MQA inks Warner Music Group deal, lands on Bluesound


MQA = WTF?munich_2016 For many an armchair skeptic the equation balances itself. Questioning the algebra, I ask: have you actually heard it? I haven’t. At least not yet. The British company’s singular playback of MQA-d material at shows – as witnessed at last year’s Munich event – doesn’t count. What we need access to is an A/B proper, preferably with music we know and love.

As is evident from the following introductory talk from MQA’s Director of Content Services, Spencer Chrislu, MQA aspires to be the definitive archive format. Theirs is a three-pronged attack: 1) the de-blurring of digital audio wrought by A/D converters; 2) authentication by the DAC, an LED confirming that the file has reached the end user without manipulation and 3) most usefully for audiophiles, an ability to stream hi-res audio without an increase in bandwidth usage over and above Redbook.

We covered this in greater detail in the wake of MQA’s CES 2016 noise but at Munich High-End 2016 Chrislu interrupts normal programming in the Dynaudio room to deliver an MQA primer and play a couple of cuts encoded in the all-new whizz-bang format.

Notice how the two music choices are deep archive (read: old) and lack any hint of contemporary flavour. Right now, MQA’s catalogue remains wafer thin and is strictly of an audiophile bent (sadly reflected by the majority of music heard at this very show).

For a shot in the arm, MQA needs a licensing deal with one of the three major record labels to kick content provision up a gear or two. And first thing on Friday morning such an announcement came: MQA had inked a contract with Warner Music Group.

From the press release:

“The agreement – the first between MQA and any major music company – will significantly increase music fans’ access to hi-resolution music globally. The agreement paves the way for recordings from WMG’s diverse roster of acclaimed artists and its world-renowned catalogue to be made available in studio master quality through MQA distributors.”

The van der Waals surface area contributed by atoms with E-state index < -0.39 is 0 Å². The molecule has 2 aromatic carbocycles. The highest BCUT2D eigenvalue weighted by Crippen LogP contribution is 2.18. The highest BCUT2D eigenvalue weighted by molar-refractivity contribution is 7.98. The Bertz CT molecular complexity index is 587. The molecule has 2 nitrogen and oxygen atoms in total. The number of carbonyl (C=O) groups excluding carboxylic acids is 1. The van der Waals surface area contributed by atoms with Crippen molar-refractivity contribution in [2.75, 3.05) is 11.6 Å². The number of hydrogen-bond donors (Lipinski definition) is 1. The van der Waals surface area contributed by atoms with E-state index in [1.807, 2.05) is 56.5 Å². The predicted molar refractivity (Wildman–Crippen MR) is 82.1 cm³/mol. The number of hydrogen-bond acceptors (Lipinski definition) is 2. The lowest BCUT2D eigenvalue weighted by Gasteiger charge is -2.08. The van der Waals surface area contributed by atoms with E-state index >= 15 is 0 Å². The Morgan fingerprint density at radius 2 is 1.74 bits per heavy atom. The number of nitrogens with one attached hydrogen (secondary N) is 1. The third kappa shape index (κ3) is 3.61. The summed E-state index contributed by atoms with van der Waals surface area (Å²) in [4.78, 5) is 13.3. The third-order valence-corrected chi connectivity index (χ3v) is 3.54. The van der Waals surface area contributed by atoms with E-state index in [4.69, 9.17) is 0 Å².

No word yet on the specifics of when and how much content. Doubtful that we’ll go from nothing to millions of MQA titles overnight. More likely is the slow release of several thousand titles to test consumer demand.

Our second Munich-show video opens with Lenbrook’s Greg Stidsen announcing that MQA decoding will arrive on compatible Bluesound streaming products – presumably those that contain a DAC – from 1st June.

But as Chrislu readily admits, streaming is now the dominant force in music supply. Streaming service integration of Warner’s MQA content probably means Tidal. This in turn probably means more lawyers and another layer of licensing agreements. Download stores might therefore beat Tidal to the punch on offering MQA content from artists that we’ve heard of.

During my post-announcement conversation with Chrislu, he promised to get an MQA-d album to me so that I might conduct my own home-based A/B session with the newly arrived Mytek Brooklyn.

Whatever your (theoretical) opinion of Bob Stuart’s latest encoding technology, it’s a long way from being down and out.

Further information: MQA


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Written by John H. Darko

John lives in the NOW + HERE = NOWHERE. He derives an income from the ad revenues of DAR. John is also an occasional staff writer for Stereophile, 6moons and TONEAudio.